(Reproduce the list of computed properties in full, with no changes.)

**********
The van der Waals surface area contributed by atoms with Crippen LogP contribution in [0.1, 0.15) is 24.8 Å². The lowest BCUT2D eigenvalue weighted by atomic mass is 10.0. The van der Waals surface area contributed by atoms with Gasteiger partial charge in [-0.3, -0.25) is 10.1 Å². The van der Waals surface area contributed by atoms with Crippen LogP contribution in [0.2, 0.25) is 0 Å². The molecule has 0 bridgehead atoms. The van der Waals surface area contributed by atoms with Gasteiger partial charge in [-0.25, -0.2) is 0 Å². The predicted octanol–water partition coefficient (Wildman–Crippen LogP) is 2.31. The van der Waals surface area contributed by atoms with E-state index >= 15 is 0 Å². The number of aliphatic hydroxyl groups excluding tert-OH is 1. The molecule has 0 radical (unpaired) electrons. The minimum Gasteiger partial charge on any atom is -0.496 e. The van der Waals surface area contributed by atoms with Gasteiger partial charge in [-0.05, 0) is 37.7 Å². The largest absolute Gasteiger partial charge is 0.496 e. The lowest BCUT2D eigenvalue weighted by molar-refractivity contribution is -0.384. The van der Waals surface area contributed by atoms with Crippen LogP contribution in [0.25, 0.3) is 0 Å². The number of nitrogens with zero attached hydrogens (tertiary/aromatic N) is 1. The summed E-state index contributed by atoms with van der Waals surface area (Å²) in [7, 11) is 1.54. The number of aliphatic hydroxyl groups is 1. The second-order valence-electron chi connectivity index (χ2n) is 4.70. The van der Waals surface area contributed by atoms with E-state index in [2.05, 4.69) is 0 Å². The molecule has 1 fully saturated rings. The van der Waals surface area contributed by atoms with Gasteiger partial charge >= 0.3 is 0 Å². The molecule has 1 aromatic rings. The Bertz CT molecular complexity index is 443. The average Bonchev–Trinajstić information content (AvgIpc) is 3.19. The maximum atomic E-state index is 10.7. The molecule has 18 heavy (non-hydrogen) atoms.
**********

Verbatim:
The van der Waals surface area contributed by atoms with Crippen LogP contribution in [0.1, 0.15) is 24.8 Å². The lowest BCUT2D eigenvalue weighted by atomic mass is 10.0. The van der Waals surface area contributed by atoms with Gasteiger partial charge in [-0.3, -0.25) is 10.1 Å². The van der Waals surface area contributed by atoms with Crippen LogP contribution in [0.2, 0.25) is 0 Å². The molecule has 0 bridgehead atoms. The van der Waals surface area contributed by atoms with Gasteiger partial charge in [-0.25, -0.2) is 0 Å². The predicted octanol–water partition coefficient (Wildman–Crippen LogP) is 2.31. The van der Waals surface area contributed by atoms with E-state index >= 15 is 0 Å². The number of aliphatic hydroxyl groups excluding tert-OH is 1. The molecule has 0 radical (unpaired) electrons. The minimum Gasteiger partial charge on any atom is -0.496 e. The van der Waals surface area contributed by atoms with Gasteiger partial charge in [-0.05, 0) is 37.7 Å². The largest absolute Gasteiger partial charge is 0.496 e. The lowest BCUT2D eigenvalue weighted by molar-refractivity contribution is -0.384. The van der Waals surface area contributed by atoms with Crippen LogP contribution in [0.25, 0.3) is 0 Å². The number of nitrogens with zero attached hydrogens (tertiary/aromatic N) is 1. The summed E-state index contributed by atoms with van der Waals surface area (Å²) in [7, 11) is 1.54. The number of aliphatic hydroxyl groups is 1. The second-order valence-electron chi connectivity index (χ2n) is 4.70. The van der Waals surface area contributed by atoms with E-state index in [2.05, 4.69) is 0 Å². The molecule has 1 fully saturated rings. The van der Waals surface area contributed by atoms with Gasteiger partial charge >= 0.3 is 0 Å². The molecule has 1 aromatic rings. The Bertz CT molecular complexity index is 443. The average Bonchev–Trinajstić information content (AvgIpc) is 3.19. The maximum atomic E-state index is 10.7. The molecule has 18 heavy (non-hydrogen) atoms.